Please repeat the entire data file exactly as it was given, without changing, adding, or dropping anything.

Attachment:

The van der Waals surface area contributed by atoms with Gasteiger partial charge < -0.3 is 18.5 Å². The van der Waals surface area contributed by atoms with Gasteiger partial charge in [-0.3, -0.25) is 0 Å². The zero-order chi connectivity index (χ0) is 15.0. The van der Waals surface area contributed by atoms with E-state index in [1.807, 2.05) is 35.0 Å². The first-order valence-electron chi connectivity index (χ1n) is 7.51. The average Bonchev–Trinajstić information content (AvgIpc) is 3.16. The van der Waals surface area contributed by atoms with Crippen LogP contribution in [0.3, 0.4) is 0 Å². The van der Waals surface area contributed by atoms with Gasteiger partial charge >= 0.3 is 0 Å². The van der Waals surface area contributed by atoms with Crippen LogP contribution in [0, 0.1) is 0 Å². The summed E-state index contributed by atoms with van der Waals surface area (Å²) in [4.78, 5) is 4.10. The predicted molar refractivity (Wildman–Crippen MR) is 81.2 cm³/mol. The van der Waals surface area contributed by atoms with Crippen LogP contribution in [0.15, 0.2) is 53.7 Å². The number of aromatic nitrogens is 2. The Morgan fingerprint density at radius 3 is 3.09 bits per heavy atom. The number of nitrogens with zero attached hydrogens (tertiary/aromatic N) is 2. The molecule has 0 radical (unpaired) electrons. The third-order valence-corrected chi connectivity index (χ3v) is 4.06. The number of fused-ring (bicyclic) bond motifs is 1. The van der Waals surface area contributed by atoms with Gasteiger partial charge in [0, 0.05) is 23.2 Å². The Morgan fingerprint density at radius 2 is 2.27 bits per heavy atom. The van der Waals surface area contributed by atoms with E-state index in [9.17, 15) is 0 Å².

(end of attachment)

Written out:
The van der Waals surface area contributed by atoms with Gasteiger partial charge < -0.3 is 18.5 Å². The van der Waals surface area contributed by atoms with Gasteiger partial charge in [-0.3, -0.25) is 0 Å². The zero-order chi connectivity index (χ0) is 15.0. The van der Waals surface area contributed by atoms with E-state index in [1.807, 2.05) is 35.0 Å². The first-order valence-electron chi connectivity index (χ1n) is 7.51. The average Bonchev–Trinajstić information content (AvgIpc) is 3.16. The van der Waals surface area contributed by atoms with Crippen LogP contribution in [0.3, 0.4) is 0 Å². The van der Waals surface area contributed by atoms with Gasteiger partial charge >= 0.3 is 0 Å². The van der Waals surface area contributed by atoms with Crippen LogP contribution in [0, 0.1) is 0 Å². The summed E-state index contributed by atoms with van der Waals surface area (Å²) in [4.78, 5) is 4.10. The predicted molar refractivity (Wildman–Crippen MR) is 81.2 cm³/mol. The van der Waals surface area contributed by atoms with Crippen LogP contribution in [0.15, 0.2) is 53.7 Å². The number of aromatic nitrogens is 2. The Morgan fingerprint density at radius 3 is 3.09 bits per heavy atom. The number of nitrogens with zero attached hydrogens (tertiary/aromatic N) is 2. The molecule has 0 radical (unpaired) electrons. The third-order valence-corrected chi connectivity index (χ3v) is 4.06. The number of fused-ring (bicyclic) bond motifs is 1. The van der Waals surface area contributed by atoms with Gasteiger partial charge in [0, 0.05) is 23.2 Å². The Morgan fingerprint density at radius 2 is 2.27 bits per heavy atom. The van der Waals surface area contributed by atoms with E-state index in [9.17, 15) is 0 Å².